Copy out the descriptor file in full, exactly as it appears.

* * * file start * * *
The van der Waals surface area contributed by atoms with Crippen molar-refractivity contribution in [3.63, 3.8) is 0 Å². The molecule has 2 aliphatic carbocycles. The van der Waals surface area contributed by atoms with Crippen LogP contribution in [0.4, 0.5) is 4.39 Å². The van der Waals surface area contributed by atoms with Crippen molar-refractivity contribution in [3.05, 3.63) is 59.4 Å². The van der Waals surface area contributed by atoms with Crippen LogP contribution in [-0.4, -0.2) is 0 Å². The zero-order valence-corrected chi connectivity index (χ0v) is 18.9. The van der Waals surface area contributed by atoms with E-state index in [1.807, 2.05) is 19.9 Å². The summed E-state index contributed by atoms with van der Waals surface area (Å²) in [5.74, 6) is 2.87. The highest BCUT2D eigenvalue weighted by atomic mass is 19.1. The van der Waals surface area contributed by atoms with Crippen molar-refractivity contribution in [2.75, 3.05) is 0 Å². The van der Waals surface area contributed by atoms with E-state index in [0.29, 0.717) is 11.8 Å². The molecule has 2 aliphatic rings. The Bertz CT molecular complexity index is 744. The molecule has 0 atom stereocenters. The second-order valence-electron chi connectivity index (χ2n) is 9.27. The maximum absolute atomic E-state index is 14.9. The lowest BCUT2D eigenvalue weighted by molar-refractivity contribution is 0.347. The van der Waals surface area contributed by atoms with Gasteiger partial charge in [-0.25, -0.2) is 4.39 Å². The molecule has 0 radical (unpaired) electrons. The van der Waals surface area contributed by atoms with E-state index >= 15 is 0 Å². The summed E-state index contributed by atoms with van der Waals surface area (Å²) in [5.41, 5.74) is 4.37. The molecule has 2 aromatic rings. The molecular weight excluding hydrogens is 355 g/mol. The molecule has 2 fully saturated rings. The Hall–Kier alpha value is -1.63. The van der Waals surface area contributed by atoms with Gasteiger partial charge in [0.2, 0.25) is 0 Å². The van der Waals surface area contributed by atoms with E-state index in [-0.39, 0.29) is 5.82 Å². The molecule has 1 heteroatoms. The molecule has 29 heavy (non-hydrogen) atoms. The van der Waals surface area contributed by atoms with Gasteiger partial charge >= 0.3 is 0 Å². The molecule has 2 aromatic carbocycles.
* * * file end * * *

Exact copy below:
The van der Waals surface area contributed by atoms with Crippen molar-refractivity contribution in [3.63, 3.8) is 0 Å². The molecule has 2 aliphatic carbocycles. The van der Waals surface area contributed by atoms with Crippen LogP contribution in [0.4, 0.5) is 4.39 Å². The van der Waals surface area contributed by atoms with Crippen molar-refractivity contribution in [3.05, 3.63) is 59.4 Å². The van der Waals surface area contributed by atoms with Crippen LogP contribution in [-0.4, -0.2) is 0 Å². The zero-order valence-corrected chi connectivity index (χ0v) is 18.9. The van der Waals surface area contributed by atoms with E-state index in [1.807, 2.05) is 19.9 Å². The summed E-state index contributed by atoms with van der Waals surface area (Å²) in [5.74, 6) is 2.87. The highest BCUT2D eigenvalue weighted by atomic mass is 19.1. The van der Waals surface area contributed by atoms with Crippen molar-refractivity contribution in [2.75, 3.05) is 0 Å². The van der Waals surface area contributed by atoms with E-state index in [0.29, 0.717) is 11.8 Å². The molecule has 2 aliphatic rings. The Bertz CT molecular complexity index is 744. The molecule has 0 atom stereocenters. The second-order valence-electron chi connectivity index (χ2n) is 9.27. The maximum absolute atomic E-state index is 14.9. The lowest BCUT2D eigenvalue weighted by molar-refractivity contribution is 0.347. The van der Waals surface area contributed by atoms with Gasteiger partial charge in [-0.25, -0.2) is 4.39 Å². The molecule has 0 radical (unpaired) electrons. The van der Waals surface area contributed by atoms with E-state index >= 15 is 0 Å². The summed E-state index contributed by atoms with van der Waals surface area (Å²) in [5.41, 5.74) is 4.37. The molecule has 2 aromatic rings. The molecular weight excluding hydrogens is 355 g/mol. The molecule has 2 fully saturated rings. The Hall–Kier alpha value is -1.63. The van der Waals surface area contributed by atoms with Gasteiger partial charge in [0.2, 0.25) is 0 Å². The van der Waals surface area contributed by atoms with E-state index in [-0.39, 0.29) is 5.82 Å². The molecule has 1 heteroatoms. The molecule has 29 heavy (non-hydrogen) atoms. The van der Waals surface area contributed by atoms with Gasteiger partial charge >= 0.3 is 0 Å². The molecule has 2 aromatic carbocycles.